First Thoughts on Year A Gospel Passages from the Lectionary

Advent 3

William Loader

Advent 3: 15 December Matthew 11:2-11

John had announced that someone was coming who would bring fiery judgement, pitchfork in hand and axe for the trees. The way Matthew tells the story there is no mistake: Jesus is that coming one. The baptism makes that unambiguous. But this creates a problem in the story. We have heard much between Matthew 3 and Matthew 11, but where is the pitchfork? Where is the fire? So it makes good sense that John sends his disciples with a ‘Please explain!’

Matthew has no doubt about it. Jesus is the Christ, the Messiah. He reminds us of that in the opening verse of our passage: John heard about ‘the deeds of the Christ’. If we had been sitting listening to Matthew’s account, we would know exactly what he meant. Matthew has given us an account of Jesus’ words in 5-7, the sermon on the mount, and constructed a summary of Jesus’ deeds in 8-9, surrounding them neatly by the same summary statement in 4:23 and 9:35. When, in the story, Jesus tells John’s disciples to go and tell what they have heard and seen (11:4), the list summarises these deeds (11:5). So there is John’s answer. He should be happy about that (11:6).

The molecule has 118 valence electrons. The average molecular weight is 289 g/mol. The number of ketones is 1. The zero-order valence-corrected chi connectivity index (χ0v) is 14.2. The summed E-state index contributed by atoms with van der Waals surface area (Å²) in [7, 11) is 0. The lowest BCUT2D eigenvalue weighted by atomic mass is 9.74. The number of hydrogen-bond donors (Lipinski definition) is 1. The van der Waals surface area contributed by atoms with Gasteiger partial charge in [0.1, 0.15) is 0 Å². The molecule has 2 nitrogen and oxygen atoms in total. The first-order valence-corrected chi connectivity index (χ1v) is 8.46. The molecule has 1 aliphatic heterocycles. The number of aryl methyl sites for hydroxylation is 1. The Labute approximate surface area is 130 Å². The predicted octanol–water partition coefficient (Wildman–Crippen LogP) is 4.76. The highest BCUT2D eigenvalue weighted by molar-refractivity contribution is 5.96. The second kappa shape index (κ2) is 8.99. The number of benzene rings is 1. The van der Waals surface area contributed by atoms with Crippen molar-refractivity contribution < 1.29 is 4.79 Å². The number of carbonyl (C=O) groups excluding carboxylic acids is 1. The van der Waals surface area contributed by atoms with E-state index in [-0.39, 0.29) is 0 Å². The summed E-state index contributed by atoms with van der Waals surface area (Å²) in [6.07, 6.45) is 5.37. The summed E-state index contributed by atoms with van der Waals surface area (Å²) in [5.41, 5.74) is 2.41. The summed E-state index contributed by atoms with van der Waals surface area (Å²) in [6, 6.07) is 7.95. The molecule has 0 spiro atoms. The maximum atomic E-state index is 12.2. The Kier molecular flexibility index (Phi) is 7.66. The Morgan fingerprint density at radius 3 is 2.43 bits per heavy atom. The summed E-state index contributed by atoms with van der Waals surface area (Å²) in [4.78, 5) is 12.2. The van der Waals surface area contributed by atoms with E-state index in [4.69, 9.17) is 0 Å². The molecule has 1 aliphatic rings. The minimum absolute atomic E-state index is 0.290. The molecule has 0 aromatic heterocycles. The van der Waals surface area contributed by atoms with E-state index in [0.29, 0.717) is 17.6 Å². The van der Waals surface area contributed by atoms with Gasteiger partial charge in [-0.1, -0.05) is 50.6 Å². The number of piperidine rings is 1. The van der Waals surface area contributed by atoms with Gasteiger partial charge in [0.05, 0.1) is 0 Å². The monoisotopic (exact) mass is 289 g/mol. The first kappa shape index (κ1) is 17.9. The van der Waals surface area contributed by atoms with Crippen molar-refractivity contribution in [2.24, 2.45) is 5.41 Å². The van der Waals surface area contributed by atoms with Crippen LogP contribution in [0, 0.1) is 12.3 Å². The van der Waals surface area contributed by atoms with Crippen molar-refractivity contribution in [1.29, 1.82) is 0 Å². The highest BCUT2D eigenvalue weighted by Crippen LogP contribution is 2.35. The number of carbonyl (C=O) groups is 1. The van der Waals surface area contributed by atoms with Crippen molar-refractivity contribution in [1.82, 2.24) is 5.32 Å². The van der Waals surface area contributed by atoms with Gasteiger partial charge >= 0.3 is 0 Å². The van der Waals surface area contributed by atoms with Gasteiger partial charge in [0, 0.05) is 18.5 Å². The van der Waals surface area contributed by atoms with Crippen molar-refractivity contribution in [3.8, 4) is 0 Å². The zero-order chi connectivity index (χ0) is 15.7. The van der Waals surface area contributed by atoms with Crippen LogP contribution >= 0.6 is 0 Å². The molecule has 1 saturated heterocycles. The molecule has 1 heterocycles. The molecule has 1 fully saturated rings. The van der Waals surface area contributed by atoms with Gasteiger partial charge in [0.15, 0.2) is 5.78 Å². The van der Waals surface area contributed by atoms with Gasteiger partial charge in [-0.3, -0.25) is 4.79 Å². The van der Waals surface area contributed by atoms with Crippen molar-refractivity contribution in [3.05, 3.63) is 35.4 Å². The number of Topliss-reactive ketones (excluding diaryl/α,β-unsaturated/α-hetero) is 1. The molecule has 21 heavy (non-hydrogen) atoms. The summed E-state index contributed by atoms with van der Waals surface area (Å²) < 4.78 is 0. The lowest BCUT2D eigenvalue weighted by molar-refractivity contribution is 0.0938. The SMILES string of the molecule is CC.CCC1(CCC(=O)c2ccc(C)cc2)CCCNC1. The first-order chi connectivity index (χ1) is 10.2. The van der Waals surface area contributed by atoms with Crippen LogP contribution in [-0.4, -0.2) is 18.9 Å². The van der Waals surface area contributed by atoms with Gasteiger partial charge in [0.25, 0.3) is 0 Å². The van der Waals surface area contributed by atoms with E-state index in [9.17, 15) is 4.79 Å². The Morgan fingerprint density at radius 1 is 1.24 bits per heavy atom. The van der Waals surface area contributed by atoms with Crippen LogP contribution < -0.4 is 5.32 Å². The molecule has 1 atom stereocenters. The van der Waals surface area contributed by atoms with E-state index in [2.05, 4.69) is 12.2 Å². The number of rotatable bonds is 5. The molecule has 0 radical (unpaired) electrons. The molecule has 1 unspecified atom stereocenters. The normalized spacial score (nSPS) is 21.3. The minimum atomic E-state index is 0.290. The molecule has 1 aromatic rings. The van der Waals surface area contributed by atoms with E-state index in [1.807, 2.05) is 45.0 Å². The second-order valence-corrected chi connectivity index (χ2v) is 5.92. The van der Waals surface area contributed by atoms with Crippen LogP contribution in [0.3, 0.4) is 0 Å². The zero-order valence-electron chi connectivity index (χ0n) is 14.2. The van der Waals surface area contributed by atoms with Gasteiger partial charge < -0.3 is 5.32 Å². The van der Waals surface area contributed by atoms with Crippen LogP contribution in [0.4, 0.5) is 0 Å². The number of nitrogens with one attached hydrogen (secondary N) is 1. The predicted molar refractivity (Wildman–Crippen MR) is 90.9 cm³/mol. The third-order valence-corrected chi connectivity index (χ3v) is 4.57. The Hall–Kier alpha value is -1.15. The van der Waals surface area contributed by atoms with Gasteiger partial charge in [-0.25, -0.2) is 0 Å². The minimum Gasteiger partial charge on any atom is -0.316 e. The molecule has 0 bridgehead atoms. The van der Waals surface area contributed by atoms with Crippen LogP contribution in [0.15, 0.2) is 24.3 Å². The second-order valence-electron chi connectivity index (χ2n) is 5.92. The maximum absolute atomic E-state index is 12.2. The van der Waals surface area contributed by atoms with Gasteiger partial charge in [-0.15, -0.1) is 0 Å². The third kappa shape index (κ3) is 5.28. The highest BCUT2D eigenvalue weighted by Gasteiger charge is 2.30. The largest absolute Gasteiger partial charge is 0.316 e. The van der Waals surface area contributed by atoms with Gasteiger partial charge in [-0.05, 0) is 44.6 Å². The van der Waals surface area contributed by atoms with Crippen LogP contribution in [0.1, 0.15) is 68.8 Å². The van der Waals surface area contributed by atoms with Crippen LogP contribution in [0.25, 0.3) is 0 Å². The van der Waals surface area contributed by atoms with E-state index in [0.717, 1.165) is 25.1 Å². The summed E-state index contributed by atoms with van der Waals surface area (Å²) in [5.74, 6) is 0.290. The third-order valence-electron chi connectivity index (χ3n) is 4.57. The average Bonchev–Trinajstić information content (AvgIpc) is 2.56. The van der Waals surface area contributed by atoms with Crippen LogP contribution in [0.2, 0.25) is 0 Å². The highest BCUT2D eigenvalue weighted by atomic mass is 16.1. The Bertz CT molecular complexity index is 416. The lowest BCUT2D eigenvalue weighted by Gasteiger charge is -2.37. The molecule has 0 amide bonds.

In fact the list of Jesus’ deeds is more than a summary of his activity thus far. It is a patchwork of texts from Isaiah (29:18; 35:5-6; 42:8,17; 26:19; 61:1). This is more than a borrowing of phrases. It is a claim that the prophetic predictions of healing in the last days are coming true. The prophetic vision of a transformed society is beginning to be realised in the ministry of Jesus. Matthew shares the views of some of his contemporaries that the Messiah would do such deeds, including raise dead people to life. We find a similar thought expressed in one of the documents found at Qumran, using similar prophetic texts. This kind of thinking obviously informed people’s interpretation and portrayal of Jesus’ ministry.